CCRcorp Sites  

The CCRcorp Network unlocks access to a world of insights, research, guides and information in a range of specialty areas.

Our Sites


A basis for research and practical guidance focusing on federal securities laws, compliance & corporate governance.


An educational service that provides practical guidance on legal issues involving public and private mergers & acquisitions, joint ventures, private equity – and much more.


The “one stop” resource for information about responsible executive compensation practices & disclosure.

Widely recognized as the premier online research platform providing practical guidance on issues involving Section 16 of the Securities Exchange Act of 1934 and all of its related rules.


Keeping you in-the-know on environmental, social and governance developments

Just as we expected, there are already pending lawsuits against the SEC Climate-related Disclosures Rule. With at least five lawsuits in total, three come from collections of ten states, nine states, and three states, and the others from the Texas Alliance of Energy Producers and Liberty Energy and Nomad Proppant Services. If you’re anything like myself (a hopeless litigation nerd), you were excited to dig into these lawsuits and see where the battle lines were drawn. You were likely similarly disappointed by the lack of substantive detail contained in both filings.

Normally, when a lawsuit is filed, it gives us quite a lot to speculate on. This is because a traditional Complaint must meet detailed pleading standards describing core facts of the case and legal arguments alleged by the Plaintiff. However, the lawsuits against the rules were filed as Petitions for Review. The pleading standard for a Petition for Review is substantially lower than that of a Complaint and is controlled by Rule 15 of the Federal Rules of Appellate Procedure which states:

“(2) The petition must:

(A) name each party seeking review either in the caption or the body of the petition—using such terms as ‘et al.,’ ‘petitioners,’ or ‘respondents’ does not effectively name the parties;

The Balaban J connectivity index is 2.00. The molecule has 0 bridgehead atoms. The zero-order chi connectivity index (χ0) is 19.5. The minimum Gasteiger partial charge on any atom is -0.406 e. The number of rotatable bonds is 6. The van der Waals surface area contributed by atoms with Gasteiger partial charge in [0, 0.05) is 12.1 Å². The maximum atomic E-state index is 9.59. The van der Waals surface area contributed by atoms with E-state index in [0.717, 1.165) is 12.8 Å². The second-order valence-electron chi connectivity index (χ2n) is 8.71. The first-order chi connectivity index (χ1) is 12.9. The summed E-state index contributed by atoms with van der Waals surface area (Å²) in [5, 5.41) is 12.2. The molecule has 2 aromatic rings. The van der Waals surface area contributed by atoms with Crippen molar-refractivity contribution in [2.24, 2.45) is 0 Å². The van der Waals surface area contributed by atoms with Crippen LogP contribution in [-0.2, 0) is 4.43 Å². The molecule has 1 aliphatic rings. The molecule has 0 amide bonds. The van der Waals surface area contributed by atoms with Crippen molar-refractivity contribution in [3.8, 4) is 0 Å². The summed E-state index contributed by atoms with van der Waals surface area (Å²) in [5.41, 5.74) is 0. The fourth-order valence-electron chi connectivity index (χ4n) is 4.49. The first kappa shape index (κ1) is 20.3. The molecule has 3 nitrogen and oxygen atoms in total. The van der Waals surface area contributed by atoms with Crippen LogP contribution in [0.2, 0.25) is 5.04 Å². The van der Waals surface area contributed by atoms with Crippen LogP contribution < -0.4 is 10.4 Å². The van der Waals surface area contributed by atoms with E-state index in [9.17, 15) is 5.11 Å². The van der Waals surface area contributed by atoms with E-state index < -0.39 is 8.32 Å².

(B) name the agency as a respondent (even though not named in the petition, the United States is a respondent if required by statute); and

(C) specify the order or part thereof to be reviewed.”

Meeting this standard is straightforward and requires little detail. Therefore, the Petitions really only tell us the names of the parties and that the petitioners would like the rule reviewed in its entirety. It leaves legal arguments and grounds for the Court’s decision up for speculation. However, it is worth noting that the suits were brought directly to the Circuit Court level pursuant to 15 U.S. Code § 78y, with the lawsuits being filed across the 11th Circuit, 8th Circuit, and 5th Circuit. The fact that the trial court level can be circumvented means that the litigation timeline and ultimate showdown at the Supreme Court should happen on an accelerated timeline. Although in reality, that may not be particularly fast.

If you aren’t already subscribed to our complimentary ESG blog, sign up for daily updates here:

Back to all blogs

The Editor

Zachary Barlow is a licensed attorney. He earned his JD from the University of Mississippi and has a bachelor’s in Public Policy Leadership. He practiced law at a mid-size firm and handled a wide variety of cases. During this time he assisted in overseeing compliance of a public entity and litigated contract disputes, gaining experience both in and outside of the courtroom. Zachary currently assists the editorial team by providing research and creating content on a spectrum of ESG… View Profile